Here is some more Tech News from around the web:
- Astro A40 and Mixamp @ Kitguru
- SteelSeries 5Hv3 Gaming Headset Review @ Legit Reviews
- TteSports Level 10M PC Gaming Headset @ eTeknix
- Tt eSPORTS Cronos Gaming Headset @ LanOC Reviews
- CM Storm Pulse-R Aluminum Gaming Headset @ Benchmark Reviews
- ASUS Essence STU USB DAC and Headphone Amp Review @HiTech Legion
- V-MODA BoomPro Microphone C-BP-BLACK @ Benchmark Reviews
- Asus Xonar Phoebus Solo Review - 7.1 Gaming Soundcard Review @ HCW
- a.m.p SP1 @ techPowerUp
- Bitmore e-Storm LabyrinthX Bluetooth Wireless Speaker @ Benchmark Reviews
- LUXA2 Groovy Wireless Stereo Speaker @ Kitguru
- Microlab MD312 Bluetooth Wireless Portable Speaker @ Benchmark Reviews
Subject: General Tech | October 24, 2013 - 02:21 PM | Ken Addison
Tagged: podcast, video, R9 290X, g-sync, gsync, never settle, the way it's meant to be played, carmack, sweeny, andersson
PC Perspective Podcast #274 - 10/24/2013
Join us this week as we discuss NVIDIA G-SYNC, R9 290X Benchmarks, and Process Technology for Next Gen Graphics!
The URL for the podcast is: http://pcper.com/podcast - Share with your friends!
- iTunes - Subscribe to the podcast directly through the Store
- RSS - Subscribe through your regular RSS reader
- MP3 - Direct download link to the MP3 file
Hosts: Ryan Shrout, Jeremy Hellstrom, Josh Walrath, and Allyn Malventano
Subject: General Tech | October 24, 2013 - 12:32 PM | Jeremy Hellstrom
Tagged: Virus, msdos, !virii
It was a simpler time of black screens and white text, perhaps green or orange depending on your flavour of monochrome, where ancient viruses roamed the world of 3.5" floppies and MS-DOS. These were not the viruses of today that do their best to sneak onto your machine and hide their shame from the user as best they could, these were created by people who wanted to show off their skills by letting you know something funny was going on. Wired talked with Daniel White who has amassed a huge amount of information on malware that covers decades of computer abuse, with a YouTube video for each and every one. While some may bring back horrible memories of your fights with old viral enemies the ones from the MS-DOS era which were mostly benign and very entertaining may bring a smile to some older geeks faces.
They did leave out one of my favourites, jump to 2:15 in the video below to see CASCADE.COM in action.
"But while the recent Windows worms may be the most familiar, another subset of White’s archive is even more interesting. The viruses he’s collected from the MS-DOS era are malware from a simpler time–a glimpse into a largely forgotten and surprisingly creative subculture."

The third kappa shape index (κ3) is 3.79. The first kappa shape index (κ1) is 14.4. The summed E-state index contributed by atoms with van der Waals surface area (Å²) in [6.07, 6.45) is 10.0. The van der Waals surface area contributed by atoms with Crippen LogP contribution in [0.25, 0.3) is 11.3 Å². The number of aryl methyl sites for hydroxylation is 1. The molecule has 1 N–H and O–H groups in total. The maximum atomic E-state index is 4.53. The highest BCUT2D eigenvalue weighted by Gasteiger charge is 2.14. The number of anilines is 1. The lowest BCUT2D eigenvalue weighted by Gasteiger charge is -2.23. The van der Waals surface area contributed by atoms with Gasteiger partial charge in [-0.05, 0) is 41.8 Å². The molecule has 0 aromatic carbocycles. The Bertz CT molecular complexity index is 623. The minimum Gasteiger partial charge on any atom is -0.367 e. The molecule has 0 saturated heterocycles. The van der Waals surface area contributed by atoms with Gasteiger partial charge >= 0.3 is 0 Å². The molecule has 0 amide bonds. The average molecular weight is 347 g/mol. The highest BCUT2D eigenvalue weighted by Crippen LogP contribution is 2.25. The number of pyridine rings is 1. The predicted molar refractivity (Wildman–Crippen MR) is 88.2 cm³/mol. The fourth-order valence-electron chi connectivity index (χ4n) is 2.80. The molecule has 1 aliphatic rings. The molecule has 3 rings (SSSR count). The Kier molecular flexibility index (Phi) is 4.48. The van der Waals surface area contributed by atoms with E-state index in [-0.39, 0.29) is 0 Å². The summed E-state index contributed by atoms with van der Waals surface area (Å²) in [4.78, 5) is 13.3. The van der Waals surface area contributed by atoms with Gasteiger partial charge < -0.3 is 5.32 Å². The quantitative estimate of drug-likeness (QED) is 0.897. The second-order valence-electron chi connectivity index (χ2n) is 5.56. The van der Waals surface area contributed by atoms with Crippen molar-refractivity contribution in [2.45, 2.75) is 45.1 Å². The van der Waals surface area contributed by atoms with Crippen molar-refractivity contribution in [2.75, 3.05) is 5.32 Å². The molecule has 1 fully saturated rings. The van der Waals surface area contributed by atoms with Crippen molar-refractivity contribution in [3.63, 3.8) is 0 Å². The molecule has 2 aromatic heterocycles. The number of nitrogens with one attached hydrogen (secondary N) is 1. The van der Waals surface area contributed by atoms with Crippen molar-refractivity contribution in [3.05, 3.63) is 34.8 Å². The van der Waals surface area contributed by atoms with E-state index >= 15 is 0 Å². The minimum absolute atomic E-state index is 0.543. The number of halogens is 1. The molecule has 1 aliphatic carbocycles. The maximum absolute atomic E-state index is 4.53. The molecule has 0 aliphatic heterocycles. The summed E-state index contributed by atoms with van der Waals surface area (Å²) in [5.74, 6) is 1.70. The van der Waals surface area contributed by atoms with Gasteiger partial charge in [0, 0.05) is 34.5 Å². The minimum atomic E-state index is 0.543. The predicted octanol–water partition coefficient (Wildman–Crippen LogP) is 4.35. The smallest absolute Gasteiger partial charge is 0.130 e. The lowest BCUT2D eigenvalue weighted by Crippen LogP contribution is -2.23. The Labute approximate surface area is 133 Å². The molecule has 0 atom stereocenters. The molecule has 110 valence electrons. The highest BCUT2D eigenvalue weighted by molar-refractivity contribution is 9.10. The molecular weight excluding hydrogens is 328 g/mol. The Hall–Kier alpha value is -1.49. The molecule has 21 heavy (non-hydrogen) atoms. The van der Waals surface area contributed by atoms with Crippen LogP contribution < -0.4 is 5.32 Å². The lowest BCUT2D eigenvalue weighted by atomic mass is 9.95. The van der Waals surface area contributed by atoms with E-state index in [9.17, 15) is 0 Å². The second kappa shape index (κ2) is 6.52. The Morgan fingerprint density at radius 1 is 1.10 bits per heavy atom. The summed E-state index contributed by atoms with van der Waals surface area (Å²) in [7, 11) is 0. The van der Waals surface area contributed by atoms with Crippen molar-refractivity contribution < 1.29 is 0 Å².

Here is some more Tech News from around the web:
- Reply-all email lightning storm STRIKES TWICE at Cisco @ The Register
- Intel processor chip supremo Perlmutter to quit in February 2014 @ The Register
- ARM releases faster embedded chip architecture for cars @ The Inquirer
- HP Seeks Buyer For WebOS Patents @ Slashdot
- First look at ASRock Z87 Killer and Z87 Extreme11/ac motherboards @ Hardware.info
- Backseat USB Charger @ Hack a Day
- iPad Mini 2 first impressions @ The Inquirer
- Apple OS X 10.9 Mavericks Review @ TechReviewSource
- Testing the Security of Your Website – Part 2 @ Hardware Secrets
Subject: General Tech, Graphics Cards | October 23, 2013 - 07:30 PM | Scott Michaud
Tagged: amd, firepro
Currently AMD holds 18% market share with their FirePro line of professional GPUs. This compares to NVIDIA who owns 81% with Quadro. I assume the "other" category is the sum of S3 and Matrox who, together, command 1% of the professional market (just the professional market)
According to Jon Peddie of JPR, as reported by X-Bit Labs, AMD intends to wrestle back revenue left unguarded for NVIDIA. "After years of neglect, AMD’s workstation group, under the tutorage of Matt Skyner, has the backing and commitment of top management and AMD intends to push into the market aggressively." They have already gained share this year.
During AMD's 3rd Quarter (2013) earnings call, CEO Rory Read outlined the importance of the professional graphics market.
We also continue to make steady progress in another of growth businesses in the third quarter as we delivered our fifth consecutive quarter of revenue and share growth in the professional graphics area. We believe that we can continue to gain share in this lucrative part of the GPU market based on our product portfolio, design wins in flight, and enhanced channel programs.
On the same conference call (actually before and after the professional graphics sound bite), Rory noted their renewed push into the server and embedded SoC markets with 64-bit x86 and 64-bit ARM processors. They will be the only company manufacturing both x86 and ARM solutions which should be an interesting proposition for an enterprise in need of both. Why deal with two vendors?
Either way, AMD will probably be refocusing on the professional and enterprise markets for the near future. For the rest of us, this hopefully means that AMD has a stable (and confident) roadmap in the processor and gaming markets. If that is the case, a profitable Q3 is definitely a good start.